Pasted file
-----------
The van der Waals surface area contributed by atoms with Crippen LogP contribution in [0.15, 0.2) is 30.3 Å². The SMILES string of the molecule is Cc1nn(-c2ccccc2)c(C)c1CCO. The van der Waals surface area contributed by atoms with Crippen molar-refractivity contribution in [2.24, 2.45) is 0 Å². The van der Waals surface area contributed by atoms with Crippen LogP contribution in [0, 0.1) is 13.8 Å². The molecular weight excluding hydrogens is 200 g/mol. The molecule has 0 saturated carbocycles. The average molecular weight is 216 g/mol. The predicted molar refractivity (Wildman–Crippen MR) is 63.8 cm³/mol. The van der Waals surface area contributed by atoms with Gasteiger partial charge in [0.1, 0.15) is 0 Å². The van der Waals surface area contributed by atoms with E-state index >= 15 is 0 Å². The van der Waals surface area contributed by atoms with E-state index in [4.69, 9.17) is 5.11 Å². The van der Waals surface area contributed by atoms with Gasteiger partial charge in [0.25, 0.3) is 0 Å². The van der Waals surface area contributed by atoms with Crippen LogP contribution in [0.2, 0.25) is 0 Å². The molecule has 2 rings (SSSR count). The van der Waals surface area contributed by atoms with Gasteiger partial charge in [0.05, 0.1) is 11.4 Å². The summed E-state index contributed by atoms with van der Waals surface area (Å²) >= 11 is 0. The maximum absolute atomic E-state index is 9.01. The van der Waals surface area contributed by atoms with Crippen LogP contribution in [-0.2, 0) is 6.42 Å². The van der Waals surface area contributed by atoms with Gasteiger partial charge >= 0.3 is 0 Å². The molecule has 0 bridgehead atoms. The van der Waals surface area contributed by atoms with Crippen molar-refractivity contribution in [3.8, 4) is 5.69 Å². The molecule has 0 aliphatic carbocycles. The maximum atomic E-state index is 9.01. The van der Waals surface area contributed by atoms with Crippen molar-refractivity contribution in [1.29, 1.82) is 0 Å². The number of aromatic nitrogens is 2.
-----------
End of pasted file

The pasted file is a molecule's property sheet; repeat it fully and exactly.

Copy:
The van der Waals surface area contributed by atoms with Crippen LogP contribution in [0.15, 0.2) is 30.3 Å². The SMILES string of the molecule is Cc1nn(-c2ccccc2)c(C)c1CCO. The van der Waals surface area contributed by atoms with Crippen molar-refractivity contribution in [2.24, 2.45) is 0 Å². The van der Waals surface area contributed by atoms with Crippen LogP contribution in [0, 0.1) is 13.8 Å². The molecular weight excluding hydrogens is 200 g/mol. The molecule has 0 saturated carbocycles. The average molecular weight is 216 g/mol. The predicted molar refractivity (Wildman–Crippen MR) is 63.8 cm³/mol. The van der Waals surface area contributed by atoms with Gasteiger partial charge in [0.1, 0.15) is 0 Å². The van der Waals surface area contributed by atoms with E-state index >= 15 is 0 Å². The van der Waals surface area contributed by atoms with E-state index in [4.69, 9.17) is 5.11 Å². The van der Waals surface area contributed by atoms with Gasteiger partial charge in [0.25, 0.3) is 0 Å². The van der Waals surface area contributed by atoms with Crippen LogP contribution in [0.2, 0.25) is 0 Å². The molecule has 2 rings (SSSR count). The van der Waals surface area contributed by atoms with Gasteiger partial charge in [0.05, 0.1) is 11.4 Å². The summed E-state index contributed by atoms with van der Waals surface area (Å²) >= 11 is 0. The maximum absolute atomic E-state index is 9.01. The van der Waals surface area contributed by atoms with Crippen LogP contribution in [-0.2, 0) is 6.42 Å². The van der Waals surface area contributed by atoms with Gasteiger partial charge >= 0.3 is 0 Å². The molecule has 0 bridgehead atoms. The van der Waals surface area contributed by atoms with Crippen molar-refractivity contribution in [3.8, 4) is 5.69 Å². The molecule has 0 aliphatic carbocycles. The maximum atomic E-state index is 9.01. The van der Waals surface area contributed by atoms with Crippen molar-refractivity contribution in [1.29, 1.82) is 0 Å². The number of aromatic nitrogens is 2.